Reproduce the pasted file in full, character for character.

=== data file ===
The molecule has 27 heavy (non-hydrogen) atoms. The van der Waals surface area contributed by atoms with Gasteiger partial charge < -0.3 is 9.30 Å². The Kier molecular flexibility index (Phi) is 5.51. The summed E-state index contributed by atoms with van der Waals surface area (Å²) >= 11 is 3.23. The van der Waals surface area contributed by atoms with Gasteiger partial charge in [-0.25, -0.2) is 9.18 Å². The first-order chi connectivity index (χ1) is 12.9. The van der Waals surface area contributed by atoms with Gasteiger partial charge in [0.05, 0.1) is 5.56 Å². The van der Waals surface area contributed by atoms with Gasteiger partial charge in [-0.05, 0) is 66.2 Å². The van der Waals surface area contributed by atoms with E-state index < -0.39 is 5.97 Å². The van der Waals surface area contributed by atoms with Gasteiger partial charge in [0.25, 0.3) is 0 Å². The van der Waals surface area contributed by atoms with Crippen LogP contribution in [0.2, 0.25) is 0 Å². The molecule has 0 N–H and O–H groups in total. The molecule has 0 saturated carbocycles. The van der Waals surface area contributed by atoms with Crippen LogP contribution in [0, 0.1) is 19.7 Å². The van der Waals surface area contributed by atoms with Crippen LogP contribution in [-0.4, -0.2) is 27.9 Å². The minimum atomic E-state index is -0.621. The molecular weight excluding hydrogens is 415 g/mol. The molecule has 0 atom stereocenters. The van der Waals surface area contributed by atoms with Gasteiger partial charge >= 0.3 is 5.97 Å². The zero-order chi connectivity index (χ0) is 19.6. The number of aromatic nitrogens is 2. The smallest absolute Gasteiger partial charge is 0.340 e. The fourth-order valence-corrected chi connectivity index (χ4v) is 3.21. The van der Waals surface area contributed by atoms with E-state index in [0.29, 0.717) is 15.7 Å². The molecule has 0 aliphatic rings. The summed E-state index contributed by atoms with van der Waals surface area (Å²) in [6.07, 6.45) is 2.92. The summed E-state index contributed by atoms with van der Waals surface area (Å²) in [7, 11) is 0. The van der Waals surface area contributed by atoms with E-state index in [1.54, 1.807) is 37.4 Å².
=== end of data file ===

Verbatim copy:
The molecule has 27 heavy (non-hydrogen) atoms. The van der Waals surface area contributed by atoms with Gasteiger partial charge < -0.3 is 9.30 Å². The Kier molecular flexibility index (Phi) is 5.51. The summed E-state index contributed by atoms with van der Waals surface area (Å²) >= 11 is 3.23. The van der Waals surface area contributed by atoms with Gasteiger partial charge in [-0.25, -0.2) is 9.18 Å². The first-order chi connectivity index (χ1) is 12.9. The van der Waals surface area contributed by atoms with Gasteiger partial charge in [0.05, 0.1) is 5.56 Å². The van der Waals surface area contributed by atoms with Gasteiger partial charge in [-0.05, 0) is 66.2 Å². The van der Waals surface area contributed by atoms with E-state index < -0.39 is 5.97 Å². The van der Waals surface area contributed by atoms with Gasteiger partial charge in [0.25, 0.3) is 0 Å². The van der Waals surface area contributed by atoms with Crippen LogP contribution in [0.2, 0.25) is 0 Å². The molecule has 0 N–H and O–H groups in total. The molecule has 0 saturated carbocycles. The van der Waals surface area contributed by atoms with Crippen LogP contribution in [0, 0.1) is 19.7 Å². The van der Waals surface area contributed by atoms with Crippen LogP contribution in [-0.4, -0.2) is 27.9 Å². The minimum atomic E-state index is -0.621. The molecular weight excluding hydrogens is 415 g/mol. The molecule has 0 atom stereocenters. The van der Waals surface area contributed by atoms with Gasteiger partial charge >= 0.3 is 5.97 Å². The zero-order chi connectivity index (χ0) is 19.6. The number of aromatic nitrogens is 2. The smallest absolute Gasteiger partial charge is 0.340 e. The fourth-order valence-corrected chi connectivity index (χ4v) is 3.21. The van der Waals surface area contributed by atoms with E-state index in [0.29, 0.717) is 15.7 Å². The molecule has 0 aliphatic rings. The summed E-state index contributed by atoms with van der Waals surface area (Å²) in [6.07, 6.45) is 2.92. The summed E-state index contributed by atoms with van der Waals surface area (Å²) in [7, 11) is 0. The van der Waals surface area contributed by atoms with E-state index in [1.54, 1.807) is 37.4 Å².